Education and Strategies to Manage the Inner Critic

Many of us may have heard the term “inner critic”, this part of us involves negative self-talk along with critical and intrusive thoughts. These thoughts may stem from messaging we received about ourselves from a primary caregiver, from other relationships or from our environment. Examples of these thoughts may look like “I am not good enough” or “I am not worthy”, sending us into a spiral of doubt resulting in undermining our healing or ourselves.

This voice may sound particularly critical or harsh and may even involve words you would never communicate to another person. It may be very repetitive as the inner critic typically gets stuck in a loop of critical thoughts and replays it constantly. This pattern of thinking the inner critic uses are often referred to as “cognitive distortions”. There are ten common distorted thinking patterns that are normal to feel into, though as we get stuck in them it can impact our self-esteem, self-worth, or our overall wellbeing. Below are 5 of the 10 “cognitive distortions” along with ways to help navigate through them: 

These thoughts are often so automatic, we have a hard time being intentional about noticing them. My first suggested step is to be intentional about noticing these thoughts by “catching them”. You could also write them down on a “thought record” to keep track of the theme of these thoughts. Along this, write down ways to challenge or change them.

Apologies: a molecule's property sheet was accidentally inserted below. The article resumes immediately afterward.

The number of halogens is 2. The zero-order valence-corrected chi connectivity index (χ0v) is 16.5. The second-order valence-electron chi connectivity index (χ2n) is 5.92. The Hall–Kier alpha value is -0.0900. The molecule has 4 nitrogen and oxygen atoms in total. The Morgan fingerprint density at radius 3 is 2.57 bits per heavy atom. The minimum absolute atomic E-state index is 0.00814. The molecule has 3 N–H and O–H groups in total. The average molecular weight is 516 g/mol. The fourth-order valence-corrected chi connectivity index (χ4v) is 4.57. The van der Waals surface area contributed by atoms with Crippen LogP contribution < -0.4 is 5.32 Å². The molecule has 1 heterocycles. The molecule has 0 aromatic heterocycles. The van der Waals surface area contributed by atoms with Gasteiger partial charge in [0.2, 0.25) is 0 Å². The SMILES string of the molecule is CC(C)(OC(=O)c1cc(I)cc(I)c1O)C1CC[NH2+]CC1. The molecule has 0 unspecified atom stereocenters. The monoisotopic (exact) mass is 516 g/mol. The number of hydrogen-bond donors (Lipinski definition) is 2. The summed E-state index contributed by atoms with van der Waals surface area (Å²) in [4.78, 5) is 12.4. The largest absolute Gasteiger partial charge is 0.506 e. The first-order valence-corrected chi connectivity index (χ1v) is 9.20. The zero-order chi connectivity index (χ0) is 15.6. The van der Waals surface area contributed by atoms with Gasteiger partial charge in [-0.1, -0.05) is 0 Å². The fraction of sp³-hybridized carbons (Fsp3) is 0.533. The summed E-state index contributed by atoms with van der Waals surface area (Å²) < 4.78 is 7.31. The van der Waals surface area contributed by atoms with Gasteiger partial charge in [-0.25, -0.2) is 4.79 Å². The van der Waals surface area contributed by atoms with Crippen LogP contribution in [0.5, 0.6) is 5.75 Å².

1. All-or-nothing thinking: Things are either seen in shades of black or white, with no room for a “grey area” or middle ground. An example of this may look like “I have to be perfect or I will fail”. Tips to manage it: We often miss these “middle ground” situations when we are stuck in this loop, be intentional about looking for these. Additionally, swap the word “or” with “and”, such as “I had some failures this week that were hard to manage and I had some wins”
  2. Overgeneralization: This is very common; we overgeneralize or make a general assumption or conclusion based on limited evidence. The words “never” or “always” may be used in these particular distortions. Tips to manage it: Treat each event as a singular event. Remove the words “always” or “never” from a particular thought. 
  3. Catastrophizing: You expect the worst possible outcome. Tips to manage it: Once you catch this thought, intentionally shift the thought to “what could be the best case scenario?” or “what could go right?” Use visualization to picture that outcome.
  4. Should Statements: We often attach ourselves to rules, possibly rooted in our upbringing, in how a person should behave. Tips to Manage it: When you notice the thought involving the word “should”, ask yourself whose expectation this is. Does this actually align with the action you want to take based on who you want to be or who you authentically are? 

Double Standard: You hold yourself to a higher standard than you hold everyone else. Tips to manage it: Think of someone you care about, like a friend or sibling, and ask yourself what standard you would hold them to? How would you talk to them or treat them? This allows us to access self-compassion and navigate perfectionism.

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